What to do when file information is blank and using SMBv3

What to do when file information is blank and using SMBv3

Created On 03/22/19 13:24 PM - Last Modified 09/27/22 23:58 PM


When Looking at Logs File and Information is Not Available

Logs, such as Wildfire, Threat and Unified should all show some sort of file information. Usually a file name, file digest and/or URL are available. In some cases, if the files are transferred using SMBv3, some of the file information may not be recorded. This is usually because SMBv3 uses multichannel file transfers.

What is SMBv3?
SMB 3.0 (Server Message Block 3.0) is a protocol that provides a way for a computer's client applications to read and write to files and to request services from server programs in a computer network. SMB 3.0 was originally introduced with Windows Server 2012 as SMB 2.2. It was updated to 3.0 to reflect the additions in the new release compared to the previous version 2.1.
SMB 3.0 (2012)
Debuted in Windows 8 and Windows Server 2012. This version added several significant upgrades to improve availability, performance, backup, security, and management. There were several noteworthy new features, including SMB Multichannel, SMB Direct, transparent failover of client access, Remote VSS support, SMB Encryption, and more.
SMB 3.02 (2014) 
Introduced in Windows 8.1 and Windows Server 2012 R2. This version included performance updates and the ability to completely disable CIFS/SMB 1.0 support, including removal of the related binaries.
SMB 3.1.1 (2015)
Released with Windows 10 and Windows Server 2016. This version added support for advanced encryption, pre-authentication integrity to prevent man-in-the-middle attacks and cluster dialect fencing among other updates.
What is SMB Multichannel and Why Should I Care?
SMB Multichannel is a protocol improvement to Windows file sharing that is found on Windows Server 2012R2 and Windows 8.1 and up. However, recent improvements to Windows 10 have made it easier than ever to get SMB Multichannel working. Prior to the August 2016 Windows 10 update, SMB Multichannel was sensitive to things like the machine name being present, with all associated IP addresses, in DNS. Windows DNS and DHCP will do this. Good routers have this capability and pfSense can do this as well.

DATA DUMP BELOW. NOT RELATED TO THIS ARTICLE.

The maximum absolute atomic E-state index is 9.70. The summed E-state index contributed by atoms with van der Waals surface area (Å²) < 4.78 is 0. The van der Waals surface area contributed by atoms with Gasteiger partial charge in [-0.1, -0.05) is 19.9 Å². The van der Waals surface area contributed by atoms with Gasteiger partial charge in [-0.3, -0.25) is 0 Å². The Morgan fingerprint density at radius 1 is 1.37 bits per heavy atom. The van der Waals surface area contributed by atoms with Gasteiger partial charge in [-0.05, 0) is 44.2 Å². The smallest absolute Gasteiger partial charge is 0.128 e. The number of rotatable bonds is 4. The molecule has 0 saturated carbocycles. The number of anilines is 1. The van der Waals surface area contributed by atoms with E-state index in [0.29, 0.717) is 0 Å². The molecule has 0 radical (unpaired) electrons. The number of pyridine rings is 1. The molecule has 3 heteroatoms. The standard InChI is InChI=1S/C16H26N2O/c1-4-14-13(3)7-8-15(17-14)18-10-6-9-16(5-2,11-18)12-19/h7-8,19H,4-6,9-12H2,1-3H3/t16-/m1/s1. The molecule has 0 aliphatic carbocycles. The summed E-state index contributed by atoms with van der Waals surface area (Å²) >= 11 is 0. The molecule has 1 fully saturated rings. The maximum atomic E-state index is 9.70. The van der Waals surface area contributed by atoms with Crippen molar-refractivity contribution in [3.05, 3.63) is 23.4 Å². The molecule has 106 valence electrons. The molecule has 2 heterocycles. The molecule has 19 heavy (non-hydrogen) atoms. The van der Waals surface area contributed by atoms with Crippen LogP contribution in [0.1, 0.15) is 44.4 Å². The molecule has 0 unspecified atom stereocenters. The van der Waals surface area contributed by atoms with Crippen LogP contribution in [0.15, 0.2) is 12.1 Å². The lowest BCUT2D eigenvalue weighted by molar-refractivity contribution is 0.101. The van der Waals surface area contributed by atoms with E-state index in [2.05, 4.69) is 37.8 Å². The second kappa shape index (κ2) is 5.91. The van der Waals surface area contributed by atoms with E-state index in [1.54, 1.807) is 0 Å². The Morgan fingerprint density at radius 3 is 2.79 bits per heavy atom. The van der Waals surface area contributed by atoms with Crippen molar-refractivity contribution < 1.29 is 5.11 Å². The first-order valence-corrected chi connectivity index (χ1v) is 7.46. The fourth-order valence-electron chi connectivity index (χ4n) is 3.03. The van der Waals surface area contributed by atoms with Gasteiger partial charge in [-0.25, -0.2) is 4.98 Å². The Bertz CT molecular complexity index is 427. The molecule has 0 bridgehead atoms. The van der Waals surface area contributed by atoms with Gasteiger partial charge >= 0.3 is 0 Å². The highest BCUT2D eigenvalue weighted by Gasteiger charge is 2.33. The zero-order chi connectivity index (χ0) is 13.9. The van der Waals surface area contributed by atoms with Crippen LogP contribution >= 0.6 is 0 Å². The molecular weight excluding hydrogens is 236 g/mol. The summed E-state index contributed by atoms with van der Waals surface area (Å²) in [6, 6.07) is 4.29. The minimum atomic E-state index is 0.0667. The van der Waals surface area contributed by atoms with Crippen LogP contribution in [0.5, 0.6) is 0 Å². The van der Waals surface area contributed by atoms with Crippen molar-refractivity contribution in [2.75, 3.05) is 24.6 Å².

It also applies if you have 10 gigabit adapters in both client and server. These network adapters are so fast that data typically outpaces what a single CPU core can keep up with. In that case, multichannel still provides a benefit because it separates the data stream so that multiple CPU cores can help handle the workload of moving data around.
SMB Multichannel is meant to be as easy as just plugging in another network card. You don't have to do any software config (although that's the promise, it's not entirely true), it does not require a special ethernet switch or any configuration on the switch at all, and it also simultaneously lowers CPU usage.



What Environment Can SMBv3 be Found?
SMBv3 is usually in a windows environment, but it can also be found in some Linux and Unix environments. 

Some Supported Applications Using SMBv3 Multichannel

CIFSD is an open-source, in-kernel CIFS/SMB server created by Namjae Jeon for Linux kernel. Initially, the goal is to provide improved file I/O performance, but the bigger goal is to have some new features that are much easier to develop and maintain inside the kernel and expose the layers fully. Directions can be attributed to sections where Samba is moving to few modules inside the kernel to have features like Remote Direct Memory Access (RDMA) to work with actual performance gain.
Multi-Path File System
The Multi-Protocol File System (MPFS) is a multi-path network file system, which is technology developed and sold by EMC Corporation. MPFS is intended to allow hundreds to thousands of client computer nodes access shared computer data with higher performance than conventional NAS file sharing protocols such as NFS. MPFS consists of an agent on the client system and a compatible NAS storage system. The client agent splits the data and meta data for the file being requested. This is done using an FMP (File Mapping Protocol). Requests for the data and its location are sent over conventional NFS to the NAS system. Block data is sent and retrieved directly from the storage device via iSCSI or Fibre Channel. Retrieving data directly from the storage device increases performance by eliminating the file system and protocol overhead associated with NFS or SMB.